The Hunger Games: Stimulate your mind

Published: March 28, 2012
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Like the narrative, the action sequences in The Hunger Games are compelling to watch because they are subtle, leaving us immersed the film. In the end, there is no doubt that in every field, The Hunger Games takes home gold. PHOTO: PUBLICITY

Like the narrative, the action sequences in The Hunger Games are compelling to watch because they are subtle, leaving us immersed the film. In the end, there is no doubt that in every field, The Hunger Games takes home gold. PHOTO: PUBLICITY PHOTO: PUBLICITY Like the narrative, the action sequences in The Hunger Games are compelling to watch because they are subtle, leaving us immersed the film. In the end, there is no doubt that in every field, The Hunger Games takes home gold. PHOTO: FILE

If the best games stimulate the mind and the body, then The Hunger Games belongs near the top of the pile. Adapted from a novel bearing the same name by Suzanne Collins, this first installment in a trilogy is a superb dramatic action film, which engages the grey matter on various levels, thanks to its rich depth in characterisation, as well as a subtle multi-layered narrative.

Set in a dystopian future in North America, things start with 16-year-old Katniss Everdeen (Jennifer Lawrence), who feeds her little sister Primrose (Willow Shields), and her widowed mother (Paula Malcomson), by using her hunting skills in the outskirts of her city, District 12. We immediately learn that that her impoverished district is one of the remnants of the nation of Panem, which after a failed rebellion against the ruling wealthy nation Capitol 74 years ago, was divided into 13 districts. We also note that in order to control the people of Panem, the ruling Capitol conduct a lottery in each of the districts, where two unfortunate residents between the ages of 12 and 18 are selected to play in the Hunger Games, a televised survival event with 24 participants, where the contestants attempt to kill each other till there is one survivor.

In the 74th annual Hunger Games, Katniss successfully volunteers to take part instead of her sister, after Primrose is selected in the raffle. The other player from district 12 is Peeta Mellark (Josh Hutcherson), a baker’s son, who once showed Katniss compassion when she was starving.

At this point, we are introduced to other characters from the film, including former District 12 winner, the drunken Haymitch Abernathy (Woody Harrelson), whose comically gluttonous behaviour is dictated by his poor background. We also meet the stylish stylist Cinna (Lenny Kravitz), and the bizarre-looking Capitol business agent Effie Trinket (Elizabeth Bankss).

All of these characters are very naked in their goal to glamorise the participants of the hunger games, so that they achieve popularity with viewers and gain sponsors. We are told that the sponsors are key players as they can drop ‘gifts’ to participants during the games, improving chances of survival. Later, we are also introduced to participants from the other districts, all of whom deal with their fear of death with various personalities.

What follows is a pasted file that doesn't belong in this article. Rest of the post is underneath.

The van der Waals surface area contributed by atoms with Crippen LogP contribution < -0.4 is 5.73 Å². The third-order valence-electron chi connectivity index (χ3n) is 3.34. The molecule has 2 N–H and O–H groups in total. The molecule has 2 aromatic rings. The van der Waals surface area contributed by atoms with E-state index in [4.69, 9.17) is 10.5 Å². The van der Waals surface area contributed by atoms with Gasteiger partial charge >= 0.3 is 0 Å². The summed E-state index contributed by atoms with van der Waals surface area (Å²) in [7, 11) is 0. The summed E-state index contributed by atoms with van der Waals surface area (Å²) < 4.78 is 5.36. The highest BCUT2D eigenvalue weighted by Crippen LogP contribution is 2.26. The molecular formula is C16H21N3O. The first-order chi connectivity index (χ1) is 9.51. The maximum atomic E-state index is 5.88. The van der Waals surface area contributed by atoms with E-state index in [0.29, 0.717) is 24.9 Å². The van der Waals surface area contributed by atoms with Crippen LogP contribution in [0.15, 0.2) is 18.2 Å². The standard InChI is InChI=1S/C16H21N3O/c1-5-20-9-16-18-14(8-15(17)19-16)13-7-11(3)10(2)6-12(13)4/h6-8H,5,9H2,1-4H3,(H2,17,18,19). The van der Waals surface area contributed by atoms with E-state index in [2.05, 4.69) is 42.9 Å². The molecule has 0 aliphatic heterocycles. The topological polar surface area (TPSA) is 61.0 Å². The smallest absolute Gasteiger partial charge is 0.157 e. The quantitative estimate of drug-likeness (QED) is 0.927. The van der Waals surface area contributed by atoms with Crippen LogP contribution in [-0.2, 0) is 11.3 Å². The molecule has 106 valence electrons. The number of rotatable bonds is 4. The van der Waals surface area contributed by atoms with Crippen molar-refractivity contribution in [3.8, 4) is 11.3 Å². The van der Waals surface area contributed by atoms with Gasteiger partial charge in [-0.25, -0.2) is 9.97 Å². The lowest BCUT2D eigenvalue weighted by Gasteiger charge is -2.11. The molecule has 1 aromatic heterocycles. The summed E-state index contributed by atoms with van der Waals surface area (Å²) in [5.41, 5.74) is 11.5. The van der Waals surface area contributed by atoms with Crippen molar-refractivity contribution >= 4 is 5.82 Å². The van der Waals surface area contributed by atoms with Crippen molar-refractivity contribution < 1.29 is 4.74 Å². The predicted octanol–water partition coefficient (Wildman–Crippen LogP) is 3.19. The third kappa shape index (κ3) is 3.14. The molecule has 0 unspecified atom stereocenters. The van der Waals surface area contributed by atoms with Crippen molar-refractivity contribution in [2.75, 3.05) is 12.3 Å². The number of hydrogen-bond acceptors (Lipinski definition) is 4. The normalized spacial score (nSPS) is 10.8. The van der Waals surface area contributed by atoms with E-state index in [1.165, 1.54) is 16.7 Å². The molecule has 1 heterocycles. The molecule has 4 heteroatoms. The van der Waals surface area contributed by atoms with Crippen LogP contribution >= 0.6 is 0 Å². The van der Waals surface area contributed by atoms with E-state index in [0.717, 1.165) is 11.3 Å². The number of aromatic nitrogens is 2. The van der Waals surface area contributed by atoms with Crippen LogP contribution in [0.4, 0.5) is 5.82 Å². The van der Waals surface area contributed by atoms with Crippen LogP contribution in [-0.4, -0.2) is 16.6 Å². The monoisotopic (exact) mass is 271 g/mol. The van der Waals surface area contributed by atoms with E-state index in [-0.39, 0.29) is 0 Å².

The multi-layered social commentary in The Hunger Games is both engaging and subtle. The viewers of the deadly tournament, the citizens of Capitol, are caricatures of the rich and elite. Wearing silly colourful expensive clothing, and sporting equally ridiculous hair styles, these citizens of Capitol are completely detached from the proceedings, examining the players in The Hunger Games as mere objects for their entertainment. Down to earth and very human, the residents of the district are a sharp contrast by comparison.

In a sense, this could be taken as social commentary in our own reality on the divide between economic classes, or even the treatment of the third world nations by the first world, but The Hunger Games is careful to leave these things open to interpretation. The commentary on the consumption of faked reality television is more pointed however, and there is even a romance forced between Katniss and Peeta, who have little actual chemistry, which reminds local viewers of Veena Malik on Indian reality show Bigg Boss – a strategy for them to gain popularity. The larger underlying message of the film seems to be how ratings affect the quality of content on TV, which Pakistani viewers, especially those familiar with Maya Khan’s show, can agree to.

The film’s action sequences are very gritty, and visceral, and the movie doesn’t even hesitate in depicting brutal death sequences of children.  They work because they avoid heavy post production or ridiculous computer-generated imagery (CGI) effects, and because we find the stakes high due to how much we care about the characters.  Like the narrative, the action sequences in The Hunger Games are compelling to watch because they are subtle, leaving us immersed the film.

In the end, there is no doubt that in every field, The Hunger Games takes home gold.

Read more by Noman here, or follow him on twitter @Pugnate.

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Noman Ansari

Noman Ansari

The author is the editor-in-chief of IGN Pakistan, and has been reviewing films and writing opinion pieces for The Express Tribune as well as Dawn for five years. He tweets as @Pugnate (twitter.com/Pugnate)

The views expressed by the writer and the reader comments do not necessarily reflect the views and policies of The Express Tribune.

  • Fiza

    I’m sorry if I sound harsh but this article is in need of a grammar check. “stylish stylist” and “little actual chemistry” – too colloquial.

    The “set in the dystopian future…” paragraph has been repeated twice.